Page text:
AUI: Artificial Un-Intelligence #6

Andrew Hull

AI errors happen, but rarely do they result in a violent outcome. This week, a chess playing robot in Russia made international news when it broke a 7-year-old boy’s finger. 

Video at the Moscow Chess Open shows the robot, an industrial arm built to play chess on three boards simultaneously, grabbing the child’s finger for 15 seconds after the child tried to hurry its next move. NBC News gives a breakdown of the video that caught the incident: 

“It shows the machine reaching for and grabbing one of the boy’s chess pieces, and quickly discarding it from the board. Before the robot’s arm retracted, the boy attempted to make another move, pushing one of his rooks into the same place as the recently removed piece. The video then shows the robot’s mechanical claws descending back toward the board, this time grabbing the boy’s index finger instead of a chess piece.” 

A group of bystanders wrestled with the machine before ultimately freeing the child’s hand, but said his fracture was unavoidable. 

What went wrong

Sergey Lazarev, President of the Moscow Chess Federation put it quite plainly when reacting to the news, “The robot broke the child’s finger — this, of course, is bad.” So what went wrong? 

The robot has been used for over a decade, often to challenge chess grandmasters in exhibition matches. In this case, it was playing against three children at once. 

Unfortunately, there isn’t a lot of information about how the robot was programmed. But we can make some inferences as to how this happened after watching the video.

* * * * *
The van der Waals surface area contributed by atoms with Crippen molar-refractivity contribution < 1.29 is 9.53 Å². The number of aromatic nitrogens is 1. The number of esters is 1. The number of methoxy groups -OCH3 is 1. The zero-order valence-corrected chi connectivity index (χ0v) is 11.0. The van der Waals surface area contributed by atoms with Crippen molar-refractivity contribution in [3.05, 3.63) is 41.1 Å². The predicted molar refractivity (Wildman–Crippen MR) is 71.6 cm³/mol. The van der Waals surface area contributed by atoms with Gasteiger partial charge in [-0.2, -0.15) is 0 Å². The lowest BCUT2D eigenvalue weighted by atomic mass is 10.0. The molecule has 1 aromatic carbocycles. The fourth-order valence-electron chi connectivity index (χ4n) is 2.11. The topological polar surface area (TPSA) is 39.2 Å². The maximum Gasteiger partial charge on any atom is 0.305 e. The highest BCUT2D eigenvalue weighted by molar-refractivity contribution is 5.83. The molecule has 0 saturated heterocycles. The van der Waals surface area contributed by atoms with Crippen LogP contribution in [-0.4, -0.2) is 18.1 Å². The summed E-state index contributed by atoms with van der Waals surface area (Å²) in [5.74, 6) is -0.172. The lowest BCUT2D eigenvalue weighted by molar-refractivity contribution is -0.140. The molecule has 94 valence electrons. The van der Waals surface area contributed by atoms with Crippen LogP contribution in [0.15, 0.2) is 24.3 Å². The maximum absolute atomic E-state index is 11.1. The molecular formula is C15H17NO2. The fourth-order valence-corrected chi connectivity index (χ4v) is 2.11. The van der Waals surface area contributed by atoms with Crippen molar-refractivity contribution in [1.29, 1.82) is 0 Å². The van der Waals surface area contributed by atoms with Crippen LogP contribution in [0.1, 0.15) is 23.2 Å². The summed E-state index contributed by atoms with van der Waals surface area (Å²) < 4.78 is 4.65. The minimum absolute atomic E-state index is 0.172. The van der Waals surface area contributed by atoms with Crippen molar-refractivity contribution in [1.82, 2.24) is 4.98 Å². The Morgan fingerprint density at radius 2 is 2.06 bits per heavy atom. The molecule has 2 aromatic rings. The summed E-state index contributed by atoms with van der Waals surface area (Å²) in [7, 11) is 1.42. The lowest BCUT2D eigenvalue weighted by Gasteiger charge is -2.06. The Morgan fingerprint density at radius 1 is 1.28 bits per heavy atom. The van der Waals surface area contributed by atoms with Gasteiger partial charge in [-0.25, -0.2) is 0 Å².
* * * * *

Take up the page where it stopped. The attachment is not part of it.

In fact, we disagree with the version of events from the writers at NBC News. 

Inference #1: It appears that the robot is trying to place a piece on the board right where the child’s finger was. The robot likely couldn’t register that the piece was on the board because of the child’s finger being in the way, so it kept constant pressure trying to place the piece.  

Inference #2: The pressure was probably steady, and not that high, but clearly strong enough to fracture the boy’s finger and make it difficult to get it loose. 

Inference #3: The robot did not let go of the piece or try to move it to a different area of the board, so it’s likely that the robot’s programming broke down by that point. 

All of which leads us to…

Inference #4: There were no programming safeguards in place to prevent the incident from happening. 

See the video for yourself: 

Potential hotfixes 

Sergey Lazarev said of the incident, “we will communicate, try to sort it out and help in any way we can. And the robot operators, apparently, will have to think about strengthening protection so that such a situation does not happen again.” So what types of protections are needed? 

From a tech perspective, most of the answers here could be as simple as improving the robot’s software. Better discernment between chess pieces and non-chess-piece objects would be a start, or perhaps guardrails that only allow the robot to grab things it knows to be chess pieces. 

Humans play a part in safety here, too. From a human perspective, stricter safety rules around the robot, like only moving a piece when the arm isn’t active on the board, could be effective. 

Artie’s take 

Let’s ask our GPT-3 copywriter Artie for some additional guidance here. We asked, “how should we program a robot chess player to not injure humans?” 

Artie says, “ We should program a robot chess player to not injure humans by ensuring that its movements are slow and deliberate.” This, of course, is not bad advice, Artie. 

At Invisible, we take pride in our vision that humans and machines work best together. Of course, errors still occur - that’s why we have people QA all automated business processes. 

Interested in how we can leverage both humans and technology to help you meet business goals? Get in touch

Tune in next week for more tech fails. 

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